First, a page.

I am reading a book ("In the Land of Invisible Women: A Female Doctor's Journey in the Saudi Kingdom" by Qanta Ahmed) that has had a profound effect on me. There are several parts of the book that have made a significant impression on me, but the one I want to talk about today greatly increased my gratitude for the freedom I have in my life.
I have seen movies, ads, and news that show how bad the world is for some people. These things almost always get to me. I feel sad for the people who suffer, I feel grateful for the good I have, or I try to do something to change things (a Facebook post to bring awareness, a petition to encourage change, or a donation to make a difference). There is something about reading a book, though, that allows me to engage more deeply than through any other medium. As the author told her story, I felt a very real fear. My heart beat faster, and although I knew I was safe, I felt truly afraid.
How it happened:
She was enjoying a lovely evening. She and several international peers were enjoying a relaxed dinner and conversational exchange with her international peers, when suddenly, the religious police came from seemingly nowhere and exploded violent threats toward each one of the participants, even those from other lands. She was afraid of imprisonment or deportation for her, and for even more serious consequences for some others in her group. She was terrified, and I was frightened along with her.
Of course, feeling a piece of this experience in my heart, it made me grateful for my religious freedom. I am not threatened with violence, years of imprisonment, or exile if I do not rigorously adhere to every religious rule the government insists upon (even those I disagree with or despise). I am not mandated to dress a certain way, interact with others according to some strict rules based on our differences (such as class or gender), or spend my life in the same station because of the family or location into which I was born. Comparatively, I have great freedom. It was not just religious freedom for which I became acutely grateful, however. No, it made me see how fortunate I am in many ways, and I became extremely grateful for all the freedoms I have always known.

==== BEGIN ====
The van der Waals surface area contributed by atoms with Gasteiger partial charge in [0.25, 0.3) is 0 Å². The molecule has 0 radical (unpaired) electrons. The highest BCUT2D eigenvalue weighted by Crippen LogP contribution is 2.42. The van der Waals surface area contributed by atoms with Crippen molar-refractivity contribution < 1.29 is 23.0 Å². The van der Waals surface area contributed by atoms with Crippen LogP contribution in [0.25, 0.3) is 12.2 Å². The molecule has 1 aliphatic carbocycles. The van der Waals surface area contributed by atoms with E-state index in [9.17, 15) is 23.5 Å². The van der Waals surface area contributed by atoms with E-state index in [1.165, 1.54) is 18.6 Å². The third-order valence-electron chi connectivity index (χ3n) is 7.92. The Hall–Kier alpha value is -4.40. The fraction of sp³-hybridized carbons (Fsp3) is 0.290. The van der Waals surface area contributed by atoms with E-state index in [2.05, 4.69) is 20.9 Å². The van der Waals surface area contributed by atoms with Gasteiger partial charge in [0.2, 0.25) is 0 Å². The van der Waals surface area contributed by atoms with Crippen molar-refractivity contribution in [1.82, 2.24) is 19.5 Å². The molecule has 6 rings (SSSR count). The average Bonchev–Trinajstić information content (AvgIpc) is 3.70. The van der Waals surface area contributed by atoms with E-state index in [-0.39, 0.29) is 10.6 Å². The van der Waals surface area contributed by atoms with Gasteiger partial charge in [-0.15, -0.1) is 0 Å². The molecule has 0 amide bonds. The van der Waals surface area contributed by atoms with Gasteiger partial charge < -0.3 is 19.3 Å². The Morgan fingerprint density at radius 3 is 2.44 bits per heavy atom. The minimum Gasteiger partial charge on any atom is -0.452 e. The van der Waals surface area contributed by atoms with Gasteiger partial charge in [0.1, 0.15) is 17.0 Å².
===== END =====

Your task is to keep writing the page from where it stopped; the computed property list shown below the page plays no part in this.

As I read the chapter and felt relief when everyone was safely home, I recalled a short video, ReMoved, I had recently seen ( vimeo.com/73172036
). In it, a child and her baby brother are removed from their home when their father (who had been violently abusing their mother) was arrested. She was battered and bruised, frightened and angry, and missed terribly the baby brother who had been ripped away from her and taken to another home. She moved from foster home to foster home, always alone and always carrying her few meager possessions in a black garbage bag. It tore out my heart.
As I thought of that video and the experience the author described in Saudi Arabia, I realized that although I have a soft heart toward those who suffer in this world, I honestly have no idea what it is like. I have no reason for anything but gratitude when I consider my life and how fortunate I have been. A large percentage of the world has never known the safety and freedom I take for granted. I can do nothing but stand in humble gratitude for the great fortune I have been given.